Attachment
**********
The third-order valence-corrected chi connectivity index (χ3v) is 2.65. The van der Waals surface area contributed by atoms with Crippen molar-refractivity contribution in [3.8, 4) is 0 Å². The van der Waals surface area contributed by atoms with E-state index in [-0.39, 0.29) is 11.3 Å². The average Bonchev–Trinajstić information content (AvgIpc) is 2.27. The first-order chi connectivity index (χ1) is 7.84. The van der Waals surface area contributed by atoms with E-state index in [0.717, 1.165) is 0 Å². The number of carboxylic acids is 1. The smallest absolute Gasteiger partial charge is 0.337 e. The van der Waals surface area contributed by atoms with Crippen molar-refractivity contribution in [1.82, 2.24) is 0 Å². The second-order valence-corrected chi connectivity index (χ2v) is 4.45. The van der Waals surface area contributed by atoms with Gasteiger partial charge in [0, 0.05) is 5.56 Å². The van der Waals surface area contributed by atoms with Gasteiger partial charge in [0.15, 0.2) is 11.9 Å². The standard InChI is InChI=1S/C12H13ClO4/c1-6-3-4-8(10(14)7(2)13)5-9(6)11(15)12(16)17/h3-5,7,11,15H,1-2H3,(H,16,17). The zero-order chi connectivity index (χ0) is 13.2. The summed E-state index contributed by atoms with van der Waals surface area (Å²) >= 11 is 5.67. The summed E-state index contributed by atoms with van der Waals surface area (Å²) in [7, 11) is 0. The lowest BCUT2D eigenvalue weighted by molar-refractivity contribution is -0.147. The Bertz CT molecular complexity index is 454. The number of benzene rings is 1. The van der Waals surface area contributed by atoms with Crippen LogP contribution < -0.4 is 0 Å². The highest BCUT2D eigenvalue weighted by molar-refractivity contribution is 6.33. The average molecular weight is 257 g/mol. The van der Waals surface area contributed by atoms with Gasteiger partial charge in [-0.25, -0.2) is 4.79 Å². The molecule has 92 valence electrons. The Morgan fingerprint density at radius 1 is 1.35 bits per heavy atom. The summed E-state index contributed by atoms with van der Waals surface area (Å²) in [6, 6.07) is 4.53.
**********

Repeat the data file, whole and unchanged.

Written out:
The third-order valence-corrected chi connectivity index (χ3v) is 2.65. The van der Waals surface area contributed by atoms with Crippen molar-refractivity contribution in [3.8, 4) is 0 Å². The van der Waals surface area contributed by atoms with E-state index in [-0.39, 0.29) is 11.3 Å². The average Bonchev–Trinajstić information content (AvgIpc) is 2.27. The first-order chi connectivity index (χ1) is 7.84. The van der Waals surface area contributed by atoms with E-state index in [0.717, 1.165) is 0 Å². The number of carboxylic acids is 1. The smallest absolute Gasteiger partial charge is 0.337 e. The van der Waals surface area contributed by atoms with Crippen molar-refractivity contribution in [1.82, 2.24) is 0 Å². The second-order valence-corrected chi connectivity index (χ2v) is 4.45. The van der Waals surface area contributed by atoms with Gasteiger partial charge in [0, 0.05) is 5.56 Å². The van der Waals surface area contributed by atoms with Gasteiger partial charge in [0.15, 0.2) is 11.9 Å². The standard InChI is InChI=1S/C12H13ClO4/c1-6-3-4-8(10(14)7(2)13)5-9(6)11(15)12(16)17/h3-5,7,11,15H,1-2H3,(H,16,17). The zero-order chi connectivity index (χ0) is 13.2. The summed E-state index contributed by atoms with van der Waals surface area (Å²) >= 11 is 5.67. The summed E-state index contributed by atoms with van der Waals surface area (Å²) in [7, 11) is 0. The lowest BCUT2D eigenvalue weighted by molar-refractivity contribution is -0.147. The Bertz CT molecular complexity index is 454. The number of benzene rings is 1. The van der Waals surface area contributed by atoms with Crippen LogP contribution < -0.4 is 0 Å². The highest BCUT2D eigenvalue weighted by molar-refractivity contribution is 6.33. The average molecular weight is 257 g/mol. The van der Waals surface area contributed by atoms with Gasteiger partial charge in [-0.25, -0.2) is 4.79 Å². The molecule has 92 valence electrons. The Morgan fingerprint density at radius 1 is 1.35 bits per heavy atom. The summed E-state index contributed by atoms with van der Waals surface area (Å²) in [6, 6.07) is 4.53.